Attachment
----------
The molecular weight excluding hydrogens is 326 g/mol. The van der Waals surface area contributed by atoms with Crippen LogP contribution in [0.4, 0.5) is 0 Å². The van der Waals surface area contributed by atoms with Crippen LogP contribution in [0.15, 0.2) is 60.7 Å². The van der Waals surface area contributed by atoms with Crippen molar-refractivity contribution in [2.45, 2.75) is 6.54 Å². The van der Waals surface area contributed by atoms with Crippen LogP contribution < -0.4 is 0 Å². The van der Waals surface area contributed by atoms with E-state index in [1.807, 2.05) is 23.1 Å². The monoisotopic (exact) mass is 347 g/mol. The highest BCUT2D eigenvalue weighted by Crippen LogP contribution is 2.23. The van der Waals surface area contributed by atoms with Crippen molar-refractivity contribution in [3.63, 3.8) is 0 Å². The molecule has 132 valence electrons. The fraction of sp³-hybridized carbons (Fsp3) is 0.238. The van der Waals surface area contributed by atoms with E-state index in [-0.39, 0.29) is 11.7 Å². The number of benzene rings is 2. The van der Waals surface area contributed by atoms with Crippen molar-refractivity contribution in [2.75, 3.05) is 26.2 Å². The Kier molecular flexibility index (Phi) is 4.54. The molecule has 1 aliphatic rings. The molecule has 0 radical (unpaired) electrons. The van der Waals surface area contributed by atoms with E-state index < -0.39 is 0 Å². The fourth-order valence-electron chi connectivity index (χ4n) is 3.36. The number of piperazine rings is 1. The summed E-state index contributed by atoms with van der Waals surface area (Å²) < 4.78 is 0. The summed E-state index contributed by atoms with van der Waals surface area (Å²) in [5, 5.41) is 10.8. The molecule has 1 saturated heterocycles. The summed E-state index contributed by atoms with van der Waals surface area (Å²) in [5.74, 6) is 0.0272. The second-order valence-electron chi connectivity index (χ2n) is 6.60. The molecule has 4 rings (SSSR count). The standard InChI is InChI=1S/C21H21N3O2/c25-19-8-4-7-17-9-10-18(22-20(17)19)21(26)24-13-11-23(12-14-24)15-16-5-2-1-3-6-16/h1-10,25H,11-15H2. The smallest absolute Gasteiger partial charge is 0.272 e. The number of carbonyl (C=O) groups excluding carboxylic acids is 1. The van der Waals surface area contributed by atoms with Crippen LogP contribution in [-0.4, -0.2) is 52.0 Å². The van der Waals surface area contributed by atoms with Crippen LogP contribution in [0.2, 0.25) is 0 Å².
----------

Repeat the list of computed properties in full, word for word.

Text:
The molecular weight excluding hydrogens is 326 g/mol. The van der Waals surface area contributed by atoms with Crippen LogP contribution in [0.4, 0.5) is 0 Å². The van der Waals surface area contributed by atoms with Crippen LogP contribution in [0.15, 0.2) is 60.7 Å². The van der Waals surface area contributed by atoms with Crippen molar-refractivity contribution in [2.45, 2.75) is 6.54 Å². The van der Waals surface area contributed by atoms with Crippen LogP contribution < -0.4 is 0 Å². The van der Waals surface area contributed by atoms with E-state index in [1.807, 2.05) is 23.1 Å². The monoisotopic (exact) mass is 347 g/mol. The highest BCUT2D eigenvalue weighted by Crippen LogP contribution is 2.23. The van der Waals surface area contributed by atoms with Crippen molar-refractivity contribution in [3.63, 3.8) is 0 Å². The molecule has 132 valence electrons. The fraction of sp³-hybridized carbons (Fsp3) is 0.238. The van der Waals surface area contributed by atoms with E-state index in [-0.39, 0.29) is 11.7 Å². The number of benzene rings is 2. The van der Waals surface area contributed by atoms with Crippen molar-refractivity contribution in [2.75, 3.05) is 26.2 Å². The Kier molecular flexibility index (Phi) is 4.54. The molecule has 1 aliphatic rings. The molecule has 0 radical (unpaired) electrons. The van der Waals surface area contributed by atoms with E-state index < -0.39 is 0 Å². The fourth-order valence-electron chi connectivity index (χ4n) is 3.36. The number of piperazine rings is 1. The summed E-state index contributed by atoms with van der Waals surface area (Å²) < 4.78 is 0. The summed E-state index contributed by atoms with van der Waals surface area (Å²) in [5, 5.41) is 10.8. The molecule has 1 saturated heterocycles. The summed E-state index contributed by atoms with van der Waals surface area (Å²) in [5.74, 6) is 0.0272. The second-order valence-electron chi connectivity index (χ2n) is 6.60. The molecule has 4 rings (SSSR count). The standard InChI is InChI=1S/C21H21N3O2/c25-19-8-4-7-17-9-10-18(22-20(17)19)21(26)24-13-11-23(12-14-24)15-16-5-2-1-3-6-16/h1-10,25H,11-15H2. The smallest absolute Gasteiger partial charge is 0.272 e. The number of carbonyl (C=O) groups excluding carboxylic acids is 1. The van der Waals surface area contributed by atoms with Crippen LogP contribution in [-0.4, -0.2) is 52.0 Å². The van der Waals surface area contributed by atoms with Crippen LogP contribution in [0.2, 0.25) is 0 Å².